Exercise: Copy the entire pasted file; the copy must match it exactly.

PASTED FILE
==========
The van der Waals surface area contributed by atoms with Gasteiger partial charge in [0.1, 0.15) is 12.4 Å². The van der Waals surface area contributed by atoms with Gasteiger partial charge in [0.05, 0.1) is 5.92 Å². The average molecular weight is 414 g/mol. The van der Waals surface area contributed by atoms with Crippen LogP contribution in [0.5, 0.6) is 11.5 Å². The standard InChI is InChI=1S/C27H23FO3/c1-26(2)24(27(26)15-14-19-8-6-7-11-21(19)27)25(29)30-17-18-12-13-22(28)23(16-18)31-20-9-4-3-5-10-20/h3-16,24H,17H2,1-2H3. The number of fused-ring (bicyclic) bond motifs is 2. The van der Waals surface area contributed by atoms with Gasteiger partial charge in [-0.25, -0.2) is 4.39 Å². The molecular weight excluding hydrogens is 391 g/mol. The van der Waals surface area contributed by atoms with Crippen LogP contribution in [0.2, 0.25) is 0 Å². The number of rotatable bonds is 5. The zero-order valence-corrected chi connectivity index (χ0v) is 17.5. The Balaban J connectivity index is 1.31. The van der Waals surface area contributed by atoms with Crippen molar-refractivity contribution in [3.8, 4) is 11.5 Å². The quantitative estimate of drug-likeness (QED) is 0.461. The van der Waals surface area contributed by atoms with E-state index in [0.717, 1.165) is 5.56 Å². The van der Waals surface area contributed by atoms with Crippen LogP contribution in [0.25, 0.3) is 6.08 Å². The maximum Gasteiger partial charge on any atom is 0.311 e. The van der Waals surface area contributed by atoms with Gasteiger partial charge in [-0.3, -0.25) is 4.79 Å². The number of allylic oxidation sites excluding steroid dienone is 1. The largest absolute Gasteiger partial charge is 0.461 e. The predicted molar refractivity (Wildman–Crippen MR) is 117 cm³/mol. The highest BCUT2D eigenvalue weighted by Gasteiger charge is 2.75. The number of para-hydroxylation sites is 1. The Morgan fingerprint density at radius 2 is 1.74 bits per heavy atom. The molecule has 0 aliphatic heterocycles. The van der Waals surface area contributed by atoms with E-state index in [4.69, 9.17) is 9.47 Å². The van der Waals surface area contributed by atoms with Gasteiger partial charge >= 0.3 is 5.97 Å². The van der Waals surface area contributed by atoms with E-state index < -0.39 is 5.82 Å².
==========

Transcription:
The van der Waals surface area contributed by atoms with Gasteiger partial charge in [0.1, 0.15) is 12.4 Å². The van der Waals surface area contributed by atoms with Gasteiger partial charge in [0.05, 0.1) is 5.92 Å². The average molecular weight is 414 g/mol. The van der Waals surface area contributed by atoms with Crippen LogP contribution in [0.5, 0.6) is 11.5 Å². The standard InChI is InChI=1S/C27H23FO3/c1-26(2)24(27(26)15-14-19-8-6-7-11-21(19)27)25(29)30-17-18-12-13-22(28)23(16-18)31-20-9-4-3-5-10-20/h3-16,24H,17H2,1-2H3. The number of fused-ring (bicyclic) bond motifs is 2. The van der Waals surface area contributed by atoms with Gasteiger partial charge in [-0.25, -0.2) is 4.39 Å². The molecular weight excluding hydrogens is 391 g/mol. The van der Waals surface area contributed by atoms with Crippen LogP contribution in [0.2, 0.25) is 0 Å². The number of rotatable bonds is 5. The zero-order valence-corrected chi connectivity index (χ0v) is 17.5. The Balaban J connectivity index is 1.31. The van der Waals surface area contributed by atoms with Crippen molar-refractivity contribution in [3.8, 4) is 11.5 Å². The quantitative estimate of drug-likeness (QED) is 0.461. The van der Waals surface area contributed by atoms with E-state index in [0.717, 1.165) is 5.56 Å². The van der Waals surface area contributed by atoms with Crippen LogP contribution in [0.25, 0.3) is 6.08 Å². The maximum Gasteiger partial charge on any atom is 0.311 e. The van der Waals surface area contributed by atoms with Gasteiger partial charge in [-0.3, -0.25) is 4.79 Å². The number of allylic oxidation sites excluding steroid dienone is 1. The largest absolute Gasteiger partial charge is 0.461 e. The predicted molar refractivity (Wildman–Crippen MR) is 117 cm³/mol. The highest BCUT2D eigenvalue weighted by Gasteiger charge is 2.75. The number of para-hydroxylation sites is 1. The Morgan fingerprint density at radius 2 is 1.74 bits per heavy atom. The molecule has 0 aliphatic heterocycles. The van der Waals surface area contributed by atoms with E-state index in [4.69, 9.17) is 9.47 Å². The van der Waals surface area contributed by atoms with Gasteiger partial charge >= 0.3 is 5.97 Å². The van der Waals surface area contributed by atoms with E-state index < -0.39 is 5.82 Å².